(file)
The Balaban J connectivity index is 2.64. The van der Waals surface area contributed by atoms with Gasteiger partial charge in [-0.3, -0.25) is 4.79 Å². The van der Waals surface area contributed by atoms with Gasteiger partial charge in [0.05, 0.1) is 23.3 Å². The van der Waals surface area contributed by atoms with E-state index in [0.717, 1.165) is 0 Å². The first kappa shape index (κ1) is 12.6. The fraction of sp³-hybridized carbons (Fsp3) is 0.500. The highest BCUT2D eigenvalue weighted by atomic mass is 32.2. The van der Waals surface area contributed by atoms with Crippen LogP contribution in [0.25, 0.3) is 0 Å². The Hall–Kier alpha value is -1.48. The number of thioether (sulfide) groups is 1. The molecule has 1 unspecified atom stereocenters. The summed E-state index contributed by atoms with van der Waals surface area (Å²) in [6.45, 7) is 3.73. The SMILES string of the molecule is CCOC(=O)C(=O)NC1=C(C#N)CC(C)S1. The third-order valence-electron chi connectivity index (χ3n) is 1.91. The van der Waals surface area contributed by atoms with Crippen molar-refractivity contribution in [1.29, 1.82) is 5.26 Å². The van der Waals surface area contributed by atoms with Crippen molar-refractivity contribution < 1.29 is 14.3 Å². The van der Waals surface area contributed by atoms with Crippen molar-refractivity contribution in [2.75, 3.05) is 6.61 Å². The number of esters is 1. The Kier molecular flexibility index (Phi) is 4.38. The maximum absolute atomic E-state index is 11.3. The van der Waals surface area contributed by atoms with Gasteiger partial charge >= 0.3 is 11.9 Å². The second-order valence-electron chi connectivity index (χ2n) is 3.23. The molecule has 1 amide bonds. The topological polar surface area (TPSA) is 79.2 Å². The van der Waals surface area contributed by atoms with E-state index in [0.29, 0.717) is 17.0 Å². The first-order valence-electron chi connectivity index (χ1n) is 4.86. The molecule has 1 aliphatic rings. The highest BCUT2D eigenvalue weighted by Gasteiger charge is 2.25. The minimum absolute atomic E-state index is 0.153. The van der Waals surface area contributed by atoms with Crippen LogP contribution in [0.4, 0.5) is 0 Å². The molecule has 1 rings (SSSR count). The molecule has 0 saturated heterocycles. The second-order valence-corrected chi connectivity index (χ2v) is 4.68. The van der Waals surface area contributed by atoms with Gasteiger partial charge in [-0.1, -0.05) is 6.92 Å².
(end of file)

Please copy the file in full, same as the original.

The Balaban J connectivity index is 2.64. The van der Waals surface area contributed by atoms with Gasteiger partial charge in [-0.3, -0.25) is 4.79 Å². The van der Waals surface area contributed by atoms with Gasteiger partial charge in [0.05, 0.1) is 23.3 Å². The van der Waals surface area contributed by atoms with E-state index in [0.717, 1.165) is 0 Å². The first kappa shape index (κ1) is 12.6. The fraction of sp³-hybridized carbons (Fsp3) is 0.500. The highest BCUT2D eigenvalue weighted by atomic mass is 32.2. The van der Waals surface area contributed by atoms with Crippen LogP contribution in [0.25, 0.3) is 0 Å². The Hall–Kier alpha value is -1.48. The number of thioether (sulfide) groups is 1. The molecule has 1 unspecified atom stereocenters. The summed E-state index contributed by atoms with van der Waals surface area (Å²) in [6.45, 7) is 3.73. The SMILES string of the molecule is CCOC(=O)C(=O)NC1=C(C#N)CC(C)S1. The third-order valence-electron chi connectivity index (χ3n) is 1.91. The van der Waals surface area contributed by atoms with Crippen molar-refractivity contribution in [1.29, 1.82) is 5.26 Å². The van der Waals surface area contributed by atoms with Crippen molar-refractivity contribution < 1.29 is 14.3 Å². The van der Waals surface area contributed by atoms with Crippen molar-refractivity contribution in [2.75, 3.05) is 6.61 Å². The number of esters is 1. The Kier molecular flexibility index (Phi) is 4.38. The maximum absolute atomic E-state index is 11.3. The van der Waals surface area contributed by atoms with Gasteiger partial charge >= 0.3 is 11.9 Å². The second-order valence-electron chi connectivity index (χ2n) is 3.23. The molecule has 1 amide bonds. The topological polar surface area (TPSA) is 79.2 Å². The van der Waals surface area contributed by atoms with E-state index in [0.29, 0.717) is 17.0 Å². The first-order valence-electron chi connectivity index (χ1n) is 4.86. The molecule has 1 aliphatic rings. The highest BCUT2D eigenvalue weighted by Gasteiger charge is 2.25. The minimum absolute atomic E-state index is 0.153. The van der Waals surface area contributed by atoms with Crippen LogP contribution in [0.4, 0.5) is 0 Å². The molecule has 1 rings (SSSR count). The molecule has 0 saturated heterocycles. The second-order valence-corrected chi connectivity index (χ2v) is 4.68. The van der Waals surface area contributed by atoms with Gasteiger partial charge in [-0.1, -0.05) is 6.92 Å².